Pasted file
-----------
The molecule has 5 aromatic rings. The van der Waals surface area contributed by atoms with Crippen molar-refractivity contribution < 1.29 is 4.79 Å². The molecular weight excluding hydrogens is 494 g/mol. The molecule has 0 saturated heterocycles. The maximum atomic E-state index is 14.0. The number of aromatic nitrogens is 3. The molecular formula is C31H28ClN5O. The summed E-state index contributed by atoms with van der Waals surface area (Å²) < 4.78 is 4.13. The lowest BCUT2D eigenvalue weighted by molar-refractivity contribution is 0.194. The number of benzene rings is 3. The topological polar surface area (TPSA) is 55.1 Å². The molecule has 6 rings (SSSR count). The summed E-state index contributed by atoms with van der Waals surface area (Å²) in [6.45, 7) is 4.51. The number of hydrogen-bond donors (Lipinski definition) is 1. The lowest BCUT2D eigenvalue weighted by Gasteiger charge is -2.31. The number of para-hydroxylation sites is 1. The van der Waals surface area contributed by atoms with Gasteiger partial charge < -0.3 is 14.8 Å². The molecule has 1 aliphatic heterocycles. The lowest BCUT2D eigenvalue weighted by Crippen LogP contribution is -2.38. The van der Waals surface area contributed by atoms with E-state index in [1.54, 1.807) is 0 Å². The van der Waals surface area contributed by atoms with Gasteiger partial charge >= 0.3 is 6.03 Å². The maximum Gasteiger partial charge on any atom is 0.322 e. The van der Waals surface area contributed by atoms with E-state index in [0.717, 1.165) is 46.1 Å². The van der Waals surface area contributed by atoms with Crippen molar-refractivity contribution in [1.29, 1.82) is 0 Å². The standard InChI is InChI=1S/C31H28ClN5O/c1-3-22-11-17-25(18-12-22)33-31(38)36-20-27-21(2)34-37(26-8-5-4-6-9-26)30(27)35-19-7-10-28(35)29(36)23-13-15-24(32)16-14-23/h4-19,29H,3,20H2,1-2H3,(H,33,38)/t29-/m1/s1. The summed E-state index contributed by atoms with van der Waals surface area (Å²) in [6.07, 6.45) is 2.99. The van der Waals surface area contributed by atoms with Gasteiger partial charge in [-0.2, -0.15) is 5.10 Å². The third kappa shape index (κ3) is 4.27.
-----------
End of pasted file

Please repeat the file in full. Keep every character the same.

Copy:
The molecule has 5 aromatic rings. The van der Waals surface area contributed by atoms with Crippen molar-refractivity contribution < 1.29 is 4.79 Å². The molecular weight excluding hydrogens is 494 g/mol. The molecule has 0 saturated heterocycles. The maximum atomic E-state index is 14.0. The number of aromatic nitrogens is 3. The molecular formula is C31H28ClN5O. The summed E-state index contributed by atoms with van der Waals surface area (Å²) < 4.78 is 4.13. The lowest BCUT2D eigenvalue weighted by molar-refractivity contribution is 0.194. The number of benzene rings is 3. The topological polar surface area (TPSA) is 55.1 Å². The molecule has 6 rings (SSSR count). The summed E-state index contributed by atoms with van der Waals surface area (Å²) in [6.45, 7) is 4.51. The number of hydrogen-bond donors (Lipinski definition) is 1. The lowest BCUT2D eigenvalue weighted by Gasteiger charge is -2.31. The number of para-hydroxylation sites is 1. The van der Waals surface area contributed by atoms with Gasteiger partial charge < -0.3 is 14.8 Å². The molecule has 1 aliphatic heterocycles. The lowest BCUT2D eigenvalue weighted by Crippen LogP contribution is -2.38. The van der Waals surface area contributed by atoms with E-state index in [1.54, 1.807) is 0 Å². The van der Waals surface area contributed by atoms with Gasteiger partial charge >= 0.3 is 6.03 Å². The maximum Gasteiger partial charge on any atom is 0.322 e. The van der Waals surface area contributed by atoms with E-state index in [0.717, 1.165) is 46.1 Å². The van der Waals surface area contributed by atoms with Crippen molar-refractivity contribution in [1.29, 1.82) is 0 Å². The standard InChI is InChI=1S/C31H28ClN5O/c1-3-22-11-17-25(18-12-22)33-31(38)36-20-27-21(2)34-37(26-8-5-4-6-9-26)30(27)35-19-7-10-28(35)29(36)23-13-15-24(32)16-14-23/h4-19,29H,3,20H2,1-2H3,(H,33,38)/t29-/m1/s1. The summed E-state index contributed by atoms with van der Waals surface area (Å²) in [6.07, 6.45) is 2.99. The van der Waals surface area contributed by atoms with Gasteiger partial charge in [-0.2, -0.15) is 5.10 Å². The third kappa shape index (κ3) is 4.27.